The commission was put together by housing charity Shelter to examine the future of social housing in the wake of the Grenfell Tower disaster.
Commissioners included baroness Sayeeda Warsi, former co-chair of the Conservative Party; lord Jim O’Neill vice chair at the Northern Powerhouse Partnership; former commercial secretary to HM Treasury; former Labour leader Ed Miliband MP; and architect and television presenter, George Clarke.
The commission’s final report, published today, recommends that the government embarks on a 20-year programme to deliver 3.1 million new social homes.
But it warns that currently, the cost of land "represents a major barrier to social housing delivery, which did not exist in the heyday of social housebuilding".
It says that the Land Compensation Act 1961 "has played a role in inflating land values by giving landowners an entitlement to ‘hope value’".
The report says that "levels of direct investment which would be needed to purchase land at today’s market prices and then use it to build social homes at affordable prices would be considerable.
"If government increased grant for social housing without also reforming the land market, this additional demand for land would be factored into its cost – making it even more expensive. Because of this, the problems of financing social housing are bound up with the problems of accessing the land on which to build it. It is not enough to pour more money into a broken system."
The report recommends that the government amends the 1961 act "so that landowners are paid a fair market price for their land, rather than the price it might achieve with planning permission that it does not actually have".
Elsewhere, the report says that section 106 planning gain "remains an important way of delivering some social housing and will continue to play an important role in delivering new social homes, at least until land reforms have been made to provide an alternative supply of affordable land".
But it calls for the closure of "many gaps" within the section 106 system to "remove the exemptions that mean section 106 rules do not always apply to new developments and conversions".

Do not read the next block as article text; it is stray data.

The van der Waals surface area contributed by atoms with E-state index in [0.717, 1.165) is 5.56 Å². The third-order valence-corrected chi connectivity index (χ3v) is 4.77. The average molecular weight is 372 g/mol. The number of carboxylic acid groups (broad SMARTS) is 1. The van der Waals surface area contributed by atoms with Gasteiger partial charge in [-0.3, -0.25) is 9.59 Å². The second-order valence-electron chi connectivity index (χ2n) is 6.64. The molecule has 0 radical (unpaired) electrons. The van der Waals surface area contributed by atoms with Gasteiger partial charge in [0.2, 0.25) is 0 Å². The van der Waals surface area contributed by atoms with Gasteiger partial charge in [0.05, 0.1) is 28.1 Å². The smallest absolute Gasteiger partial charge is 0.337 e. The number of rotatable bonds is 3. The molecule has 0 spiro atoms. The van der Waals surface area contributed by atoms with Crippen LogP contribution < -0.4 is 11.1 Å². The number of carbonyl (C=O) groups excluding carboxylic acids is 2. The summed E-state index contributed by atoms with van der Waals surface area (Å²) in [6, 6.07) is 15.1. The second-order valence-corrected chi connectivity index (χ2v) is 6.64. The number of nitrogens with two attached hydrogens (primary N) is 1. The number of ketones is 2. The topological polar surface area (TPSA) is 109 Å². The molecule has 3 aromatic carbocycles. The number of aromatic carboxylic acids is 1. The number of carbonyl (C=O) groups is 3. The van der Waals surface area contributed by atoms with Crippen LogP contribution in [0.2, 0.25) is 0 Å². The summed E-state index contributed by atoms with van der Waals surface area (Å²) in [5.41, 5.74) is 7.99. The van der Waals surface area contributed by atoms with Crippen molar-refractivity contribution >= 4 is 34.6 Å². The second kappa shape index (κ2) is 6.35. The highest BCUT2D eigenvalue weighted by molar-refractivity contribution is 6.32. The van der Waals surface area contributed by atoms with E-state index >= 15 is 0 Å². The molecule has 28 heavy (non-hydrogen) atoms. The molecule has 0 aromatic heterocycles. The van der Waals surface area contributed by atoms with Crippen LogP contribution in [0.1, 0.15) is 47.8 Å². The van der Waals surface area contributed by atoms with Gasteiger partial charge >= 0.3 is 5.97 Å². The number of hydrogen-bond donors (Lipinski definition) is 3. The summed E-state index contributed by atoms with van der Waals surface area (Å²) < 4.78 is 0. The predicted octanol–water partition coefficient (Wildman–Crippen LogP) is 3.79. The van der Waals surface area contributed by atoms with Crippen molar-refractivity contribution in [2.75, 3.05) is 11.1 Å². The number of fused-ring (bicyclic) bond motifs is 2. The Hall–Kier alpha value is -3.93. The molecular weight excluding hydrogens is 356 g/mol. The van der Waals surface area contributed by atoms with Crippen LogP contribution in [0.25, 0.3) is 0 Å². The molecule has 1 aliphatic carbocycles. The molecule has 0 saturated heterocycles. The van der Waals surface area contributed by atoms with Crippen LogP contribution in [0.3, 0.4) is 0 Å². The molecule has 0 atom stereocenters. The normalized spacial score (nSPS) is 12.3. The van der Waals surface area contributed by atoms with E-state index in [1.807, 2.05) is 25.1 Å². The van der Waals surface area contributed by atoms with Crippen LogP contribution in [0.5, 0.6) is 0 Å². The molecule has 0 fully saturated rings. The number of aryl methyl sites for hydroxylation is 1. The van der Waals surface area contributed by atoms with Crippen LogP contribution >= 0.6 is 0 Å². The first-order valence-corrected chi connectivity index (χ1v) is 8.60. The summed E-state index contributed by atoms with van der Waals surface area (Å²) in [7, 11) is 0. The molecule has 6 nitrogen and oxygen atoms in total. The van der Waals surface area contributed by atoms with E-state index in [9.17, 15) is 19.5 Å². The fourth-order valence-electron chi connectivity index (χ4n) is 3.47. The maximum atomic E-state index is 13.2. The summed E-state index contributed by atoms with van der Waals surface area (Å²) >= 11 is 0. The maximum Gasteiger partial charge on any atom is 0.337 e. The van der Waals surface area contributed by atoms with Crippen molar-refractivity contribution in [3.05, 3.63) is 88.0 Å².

The report also notes concern about the "effect that excluding social renters from shared parts of new developments can have on community mix". These have included examples of so-called "poor doors", the report says, where social renters are given a separate entrance within a joint block or are unable to access from other common spaces.
The document says that "attempts to minimise the service charges that social renters must pay are understandable", but adds that "designs that create a sense that social renters are excluded from shared facilities within a single building risks undermining the principles of mixed communities at the outset".
It says that government could act to promote approaches to avoid such separation "for example, through the planning system or conditions on grants".
The report recommends that "anyone involved in delivering social housing should ensure that new social homes are delivered as part of tenure-blind, mixed-community developments. This includes avoiding design that will contribute to a sense of exclusion, e.g. avoiding separate entrances to the same building, which divide households based on tenure".
The report also recommends that:
- Government should "set a standard to ensure investment in maintaining and improving homes and neighbourhoods over their full lifetime".
- Residents should "have a voice where major works are being considered for their homes and/ or neighbourhoods, such as estate regeneration and neighbourhood redesign". It says that current government guidance "does not go far enough" and recommends changes along the line of the London mayor’s Good Practice Guide to Estate Regeneration which "recommends that when developing estate regeneration proposals, local authorities and housing associations should always engage openly and meaningfully with those affected by the project from the outset".
In response to the report, housing secretary James Brokenshire said: "Providing quality and fair social housing is a priority for this government and our social housing green paper seeks to ensure it can both support social mobility and be a stable base that supports people when they need it.
"Our ambitious £9 billion affordable homes programme will deliver 250,000 homes by 2022, including homes for social rent. A further £2 billion of long term funding has already been committed beyond that as part of a ten year home building programme through to 2028. We’re also giving councils extra freedom to build the social homes their communities need and expect."
The government’s social housing green paper, published for consultation last summer, said it would "strengthen" planning guidance to encourage new affordable homes "to be designed to the same high quality as other tenures and well integrated within developments". Consultation on the document closed in November.
Late last year, the government rejected calls for major changes to the system of capturing a proportion of the uplift in land values when planning permission is granted, saying it prefers to focus on reforming the current system of developer contributions.